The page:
Lake Chelan-Sawtooth Wilderness
Hiking on Lake Chelan-Sawtooth Wilderness
Lake Chelan-Sawtooth Wilderness is a 151,435-acre property on Okanogan-Wenatchee National Forest in central Washington. To the northwest is Lake Chelan National Recreation Area and Stephen Mather Wilderness.
Lake Chelan-Sawtooth Wilderness rises immediately from the northeastern shoreline of Lake Chelan to cross the crest of Sawtooth Ridge (a northwest/southeast trending ridgeline) and drop into the valley of the Twisp River. Elevations range from a low of about 1,100 feet to a high around 9,000 feet. The topography rises relatively slowly from the south, then drops off sharply once it crosses the crest: the north faces are dramatic. There is also a steep, dramatic drop above the shores of Lake Chelan. Summers are hotter and winters colder than in western Washington.
The streams on Lake Chelan-Sawtooth Wilderness have cut deep ravines through the area over the millenia. There are 63 lakes on the property, most small and un-named, many tucked into high glacial cirques with no trail access. Being east of the main crest of the Cascades, the climate is drier and the forest more open. Among the mammals found in the wilderness are black bear, mountain lion, bobcat, lynx, gray wolf, coyote, wolverine, pine marten, black-tailed deer and elk.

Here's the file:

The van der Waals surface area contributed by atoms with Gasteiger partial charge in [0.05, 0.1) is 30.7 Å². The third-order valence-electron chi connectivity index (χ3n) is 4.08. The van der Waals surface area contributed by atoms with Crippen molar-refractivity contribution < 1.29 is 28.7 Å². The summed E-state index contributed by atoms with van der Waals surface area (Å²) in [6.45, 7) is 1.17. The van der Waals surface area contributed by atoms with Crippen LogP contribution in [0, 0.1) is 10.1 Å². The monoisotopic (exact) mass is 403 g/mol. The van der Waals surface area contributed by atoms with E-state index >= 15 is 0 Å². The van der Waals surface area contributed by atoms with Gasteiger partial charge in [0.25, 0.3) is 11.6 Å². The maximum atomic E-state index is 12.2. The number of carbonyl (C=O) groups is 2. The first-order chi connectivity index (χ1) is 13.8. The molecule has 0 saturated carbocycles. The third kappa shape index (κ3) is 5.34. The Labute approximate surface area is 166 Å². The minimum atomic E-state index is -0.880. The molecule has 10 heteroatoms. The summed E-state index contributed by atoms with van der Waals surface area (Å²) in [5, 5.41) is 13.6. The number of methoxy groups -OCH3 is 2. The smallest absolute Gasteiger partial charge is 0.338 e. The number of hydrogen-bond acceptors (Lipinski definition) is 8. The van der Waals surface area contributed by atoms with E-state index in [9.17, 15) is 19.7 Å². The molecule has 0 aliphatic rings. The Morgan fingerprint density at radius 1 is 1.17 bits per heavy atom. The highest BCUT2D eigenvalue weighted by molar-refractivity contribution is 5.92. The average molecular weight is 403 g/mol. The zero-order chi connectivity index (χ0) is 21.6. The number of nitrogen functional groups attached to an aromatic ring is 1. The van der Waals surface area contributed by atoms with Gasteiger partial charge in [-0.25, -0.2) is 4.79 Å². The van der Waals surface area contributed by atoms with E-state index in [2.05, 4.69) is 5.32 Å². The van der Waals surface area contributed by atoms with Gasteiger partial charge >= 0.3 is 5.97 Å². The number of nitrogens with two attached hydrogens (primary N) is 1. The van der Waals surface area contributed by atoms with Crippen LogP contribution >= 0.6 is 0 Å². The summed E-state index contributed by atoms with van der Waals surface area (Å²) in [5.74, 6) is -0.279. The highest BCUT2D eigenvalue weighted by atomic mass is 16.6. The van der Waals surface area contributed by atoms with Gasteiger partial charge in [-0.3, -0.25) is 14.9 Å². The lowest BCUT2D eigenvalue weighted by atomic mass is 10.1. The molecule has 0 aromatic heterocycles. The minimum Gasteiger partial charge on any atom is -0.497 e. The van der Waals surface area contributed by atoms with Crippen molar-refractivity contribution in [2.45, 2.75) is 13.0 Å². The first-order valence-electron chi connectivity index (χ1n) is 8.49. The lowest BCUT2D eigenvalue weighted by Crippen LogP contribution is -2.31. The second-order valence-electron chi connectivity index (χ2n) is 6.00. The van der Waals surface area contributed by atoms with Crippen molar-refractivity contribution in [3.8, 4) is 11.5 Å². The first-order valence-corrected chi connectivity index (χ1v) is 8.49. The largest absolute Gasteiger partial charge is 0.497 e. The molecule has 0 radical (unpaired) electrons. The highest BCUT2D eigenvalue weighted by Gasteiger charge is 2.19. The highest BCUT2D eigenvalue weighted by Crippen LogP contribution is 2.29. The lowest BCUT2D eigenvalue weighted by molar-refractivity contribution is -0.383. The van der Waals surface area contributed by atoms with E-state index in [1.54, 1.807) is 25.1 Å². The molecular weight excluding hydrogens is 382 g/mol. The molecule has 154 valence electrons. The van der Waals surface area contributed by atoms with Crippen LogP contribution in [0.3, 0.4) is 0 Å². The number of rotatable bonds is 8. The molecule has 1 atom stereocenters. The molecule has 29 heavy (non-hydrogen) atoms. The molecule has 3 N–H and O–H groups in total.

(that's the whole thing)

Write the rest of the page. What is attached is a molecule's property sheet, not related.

There are about 194 miles of trails in the Lake Chelan-Sawtooth Wilderness. Most of them are steady climbs (moderate-to-strenuous) into high basins and glacial cirques with small fishing lakes at the end. Trailheads on Lake Chelan can only be accessed via private boat or via the regularly scheduled passenger ferry. From Stehekin (the northern terminus of the ferry) the Lakeshore Trail follows the lake south out of town for four miles before entering the wilderness area and continuing along the lakeshore for another 14 miles. There are a couple trails that enter the northwest section of Lake Chelan-Sawtooth Wilderness from Lake Chelan National Recreation Area but those trails have seen significant (and unrepaired) damage from weather events over the last decade. From the east, the easiest access is gained via the Twisp River Road. From the south, access is available via the Cooper Mountain and Glade Creek Roads. As most ridgetops (except for Sawtooth Ridge itself) are essentially open meadows and the forest is relatively open without a thick understory, bushwhacking is reasonably easy. You will want a good compass, good topo map and perhaps a good GPS device. You'll also want to have a Northwest Forest Pass in your possession before heading into the woods.
Those parts of the wilderness that are easily accessed for a day trip also tend to be crowded on the weekends...
I'm sad to report that wildfires in the summer of 2015 have virtually burned off this wilderness area.